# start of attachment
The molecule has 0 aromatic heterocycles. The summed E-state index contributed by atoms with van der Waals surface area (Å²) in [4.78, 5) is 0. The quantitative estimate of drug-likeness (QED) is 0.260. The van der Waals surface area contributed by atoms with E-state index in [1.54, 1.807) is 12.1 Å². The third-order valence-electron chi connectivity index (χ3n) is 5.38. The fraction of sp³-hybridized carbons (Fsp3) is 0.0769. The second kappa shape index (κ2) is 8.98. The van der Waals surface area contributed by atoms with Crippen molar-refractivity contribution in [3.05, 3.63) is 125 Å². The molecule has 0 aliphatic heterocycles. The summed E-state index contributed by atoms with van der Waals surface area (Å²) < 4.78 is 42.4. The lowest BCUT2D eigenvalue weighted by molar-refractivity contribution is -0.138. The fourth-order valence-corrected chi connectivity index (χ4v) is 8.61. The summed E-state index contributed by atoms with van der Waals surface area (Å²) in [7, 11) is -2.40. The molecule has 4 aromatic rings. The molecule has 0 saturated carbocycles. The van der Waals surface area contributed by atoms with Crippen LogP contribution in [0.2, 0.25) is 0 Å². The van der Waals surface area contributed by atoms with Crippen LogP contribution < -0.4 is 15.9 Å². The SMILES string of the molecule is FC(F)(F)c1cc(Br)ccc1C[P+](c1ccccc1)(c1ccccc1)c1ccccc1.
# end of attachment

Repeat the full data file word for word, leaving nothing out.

The molecule has 0 aromatic heterocycles. The summed E-state index contributed by atoms with van der Waals surface area (Å²) in [4.78, 5) is 0. The quantitative estimate of drug-likeness (QED) is 0.260. The van der Waals surface area contributed by atoms with E-state index in [1.54, 1.807) is 12.1 Å². The third-order valence-electron chi connectivity index (χ3n) is 5.38. The fraction of sp³-hybridized carbons (Fsp3) is 0.0769. The second kappa shape index (κ2) is 8.98. The van der Waals surface area contributed by atoms with Crippen molar-refractivity contribution in [3.05, 3.63) is 125 Å². The molecule has 0 aliphatic heterocycles. The summed E-state index contributed by atoms with van der Waals surface area (Å²) < 4.78 is 42.4. The lowest BCUT2D eigenvalue weighted by molar-refractivity contribution is -0.138. The fourth-order valence-corrected chi connectivity index (χ4v) is 8.61. The summed E-state index contributed by atoms with van der Waals surface area (Å²) in [7, 11) is -2.40. The molecule has 4 aromatic rings. The molecule has 0 saturated carbocycles. The van der Waals surface area contributed by atoms with Crippen LogP contribution in [0.2, 0.25) is 0 Å². The van der Waals surface area contributed by atoms with Crippen LogP contribution < -0.4 is 15.9 Å². The SMILES string of the molecule is FC(F)(F)c1cc(Br)ccc1C[P+](c1ccccc1)(c1ccccc1)c1ccccc1.